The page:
"Got invited out for a pint by a coworker but declined" after overhearing a conversation from a few yards away.
"Grabbed arm of some bloke in a long coat suddenly, then apologized. Made a mistake."
"Guy with an umbrella waiting for him today. Exchanged a few words then went on his way. Looked bothered." Paul wondered why this bothered the blond man. He also wondered why the tall guy in the suit had the umbrella when it wasn't raining and he had a car waiting for him across the street. But Paul figured he wasn't getting paid to ask questions.
"Doubled back quickly like he forgot something. Came back out of clinic with blue scarf on." Paul thought this was odd since it wasn't that cold.
Paul was now consistently following the man around the corner, at a distance of course, to see if there was anything else of interest going on. One day he was able to report "Stopped for quite a while to listen to street musician play."
Paul got the rare follow-up question texted back to him this time. "Violin?"
Paul thought that was just plain creepy. "Yes" he quickly typed back.
A few days later Paul did his usual casual watching then rounded the corner. Just as he turned it he almost ran head-long into the blond man who was, apparently, waiting for him. Paul was too stunned to cover his surprise. The man broke a smile but it looked a bit tight and forced as he quickly extended his hand and said "Hi there! My name is John. What's yours?"
Paul reflexively accepted the handshake and stammered out "Paul, sir".
The shorter man had a startlingly firm grip. His steely blue eyes squinted a bit harshly behind the fake, cordial smile. "Well Paul, now that we are on a first-name basis maybe you can tell me why you are following me, hmm?"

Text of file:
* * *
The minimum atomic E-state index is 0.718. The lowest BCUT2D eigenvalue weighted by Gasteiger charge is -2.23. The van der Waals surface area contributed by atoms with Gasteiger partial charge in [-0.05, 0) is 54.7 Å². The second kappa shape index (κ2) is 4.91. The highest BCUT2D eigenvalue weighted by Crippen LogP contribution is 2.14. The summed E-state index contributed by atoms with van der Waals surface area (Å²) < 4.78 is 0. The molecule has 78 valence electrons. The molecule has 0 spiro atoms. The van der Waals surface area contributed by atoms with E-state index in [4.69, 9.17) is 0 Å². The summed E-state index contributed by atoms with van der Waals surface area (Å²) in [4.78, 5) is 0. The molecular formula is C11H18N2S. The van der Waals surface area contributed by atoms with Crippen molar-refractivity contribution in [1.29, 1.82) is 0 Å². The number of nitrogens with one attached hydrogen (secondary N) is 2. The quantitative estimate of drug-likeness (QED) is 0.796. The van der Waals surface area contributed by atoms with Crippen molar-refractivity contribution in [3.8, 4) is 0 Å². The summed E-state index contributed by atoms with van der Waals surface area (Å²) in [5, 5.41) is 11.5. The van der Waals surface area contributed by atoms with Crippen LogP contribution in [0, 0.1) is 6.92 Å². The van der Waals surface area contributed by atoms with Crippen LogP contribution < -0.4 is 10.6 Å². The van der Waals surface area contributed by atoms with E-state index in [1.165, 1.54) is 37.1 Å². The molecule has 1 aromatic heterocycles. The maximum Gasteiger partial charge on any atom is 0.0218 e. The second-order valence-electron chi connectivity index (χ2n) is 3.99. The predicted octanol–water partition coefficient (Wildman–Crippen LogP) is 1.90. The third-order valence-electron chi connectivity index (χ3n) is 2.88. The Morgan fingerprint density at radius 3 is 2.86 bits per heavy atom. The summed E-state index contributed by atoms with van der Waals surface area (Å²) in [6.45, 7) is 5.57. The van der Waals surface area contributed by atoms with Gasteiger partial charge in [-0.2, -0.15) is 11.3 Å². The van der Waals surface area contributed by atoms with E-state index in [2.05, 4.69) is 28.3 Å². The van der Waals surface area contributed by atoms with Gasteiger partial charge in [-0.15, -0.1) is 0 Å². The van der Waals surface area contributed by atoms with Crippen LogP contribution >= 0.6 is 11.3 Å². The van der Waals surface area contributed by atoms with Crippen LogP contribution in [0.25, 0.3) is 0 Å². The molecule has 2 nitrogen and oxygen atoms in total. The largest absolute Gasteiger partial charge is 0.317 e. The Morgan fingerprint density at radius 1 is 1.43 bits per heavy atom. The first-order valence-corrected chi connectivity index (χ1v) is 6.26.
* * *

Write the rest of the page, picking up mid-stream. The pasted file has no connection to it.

Although his mouth ran dry (who thought this little boring man could suddenly be so intimidating?) Paul gained his composure a bit and replied "Don't know what you mean, sir! This is the way to the soup kitchen at the Episcopal Church. I go there for dinner most days. I should really get going. Don't want to miss out on the good stuff."
"Oh, of course." Said the blond man, releasing his grasp on Paul's hand finally. "Sorry. Umm, hey, here take this for your troubles, okay?" The man, "John", fished a fiver out of his pocket and handed it to Paul. John suddenly appeared weary and older as he ducked his head with a thin smile and limped away. He didn't look back.
Paul stood there frozen for a few minutes, turning over the five pound note in his hand. A moment later he collected himself and ducked into the nearest alley and texted his employer nervously. He thought he handled it okay but knew it was his own fault he got spotted to begin with. He reported the whole thing honestly. Today he was not surprised when he got a reply.
"Anything remarkable about the bill he gave you?"
Paul's heart started to pound a bit at this. He hadn't thought to mention the drawing on the fiver. He thought it was just a bit of a doodle on the currency that some kid drew on there.
"Yeah. A smiley face. Yellow."
When Paul picked up his pay the next morning at the train station locker there was no phone. The pay was his usual, plus an extra week. There was a printed note. "Your services are no longer needed." Paul was fired, and just when things were starting to get interesting.
Thanks so much for reading! Please stay tuned for further chapters and developments! This is my first Sherlock fic and my first fic ever writing form the POV of an outside character. It's a bit of an experiment. Hope it was understandable. Please post reviews and questions if you are moved to do so!